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Article 81 Dominance Notes And Cases

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Competition Law Reading Session 1: Article 82 EC-Dominance See Lecture 3 Notes and Textbook notes (latter v important) Ezrachi, 'EC Competition Law,' Chapters 2, 5 and 6: Undertakings (Chapter 1):

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Only undertakings are subject to art.81, art.82, and European Merger Regulation

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EC treaty doesn't define undertaking (left to European Courts to develop). Courts have used a functional approach, applying the term to entities engaged in economic activity, regardless of legal status or way they're financed. This focuses on the commercial nature of activities and can capture individuals, trade associations, partnerships, clubs, companies, and PAs.

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Because of functional approach, an entity can be an undertaking when it engages in some activities but not when it engages in others. This is especially true of charities or PAs which sometimes may engage in commercial activities, but usually don't.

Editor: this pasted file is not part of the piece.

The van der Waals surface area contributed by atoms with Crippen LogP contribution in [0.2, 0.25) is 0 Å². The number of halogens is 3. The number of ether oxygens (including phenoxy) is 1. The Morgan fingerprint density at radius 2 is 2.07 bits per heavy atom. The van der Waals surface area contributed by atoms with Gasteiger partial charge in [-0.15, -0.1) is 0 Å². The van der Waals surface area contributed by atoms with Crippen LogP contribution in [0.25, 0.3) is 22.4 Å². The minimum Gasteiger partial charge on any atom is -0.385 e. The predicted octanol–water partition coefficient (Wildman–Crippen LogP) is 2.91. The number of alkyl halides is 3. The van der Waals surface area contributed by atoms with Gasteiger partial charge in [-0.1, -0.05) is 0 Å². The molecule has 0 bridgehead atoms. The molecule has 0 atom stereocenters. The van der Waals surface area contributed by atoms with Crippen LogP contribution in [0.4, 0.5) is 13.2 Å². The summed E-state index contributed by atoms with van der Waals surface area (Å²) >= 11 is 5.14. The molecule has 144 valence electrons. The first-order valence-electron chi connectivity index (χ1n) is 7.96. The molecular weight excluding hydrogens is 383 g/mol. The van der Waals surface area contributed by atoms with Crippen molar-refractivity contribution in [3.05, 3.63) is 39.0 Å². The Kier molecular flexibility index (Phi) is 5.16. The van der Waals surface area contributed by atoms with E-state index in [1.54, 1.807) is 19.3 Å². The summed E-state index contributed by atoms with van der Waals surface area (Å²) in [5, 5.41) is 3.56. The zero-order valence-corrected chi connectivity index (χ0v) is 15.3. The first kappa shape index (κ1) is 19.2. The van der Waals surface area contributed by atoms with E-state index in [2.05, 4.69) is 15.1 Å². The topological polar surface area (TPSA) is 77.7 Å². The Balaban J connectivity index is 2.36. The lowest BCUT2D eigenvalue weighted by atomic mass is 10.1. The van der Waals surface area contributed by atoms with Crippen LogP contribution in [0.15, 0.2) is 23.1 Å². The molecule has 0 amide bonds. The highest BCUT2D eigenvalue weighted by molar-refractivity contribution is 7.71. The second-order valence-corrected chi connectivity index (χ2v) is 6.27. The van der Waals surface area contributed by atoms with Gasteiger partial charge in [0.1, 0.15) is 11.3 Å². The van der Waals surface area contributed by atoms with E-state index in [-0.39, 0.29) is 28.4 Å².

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The definition of undertaking is especially important in art. 81 cases as agreements within an undertaking (rather than between undertakings) are not within its scope. The corporate principle of separate legal personalities gives way in competition law to the economic concept of a single economic entity/unit. Thus an undertaking may include several legal personalities. Market definition (Chapter 2):

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The main purpose of market definition is to identify in a systematic way the competitive constraints that an undertaking involved faces (as stated in the Commission Notice on the Definition of the Relevant Market for the Purposes of Community Competition Law). The market is defined in terms of its product and geographical area is to identify the actual competitors of the undertaking concerned who constrain its behaviour and prevent it from acting independently of an effective competitive pressure. Defining the market allows us to identify dominance or apply art 81(2).

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The Commission Notice tells us how the commission defines the geographical and product market. The product market is one which 'comprises all those products and/or services which are regarded as interchangeable or substitutable by the consumer, by reason of the products' characteristics, their prices and their intended use' (para 7). The geographic market is one which 'comprises the area in which the undertakings concerned are involved in the supply and demand of products or services, in which conditions of competition are sufficiently homogenous and which can be distinguished from neighbouring area because the condition of competition are appreciably different in those areas,' (para 8).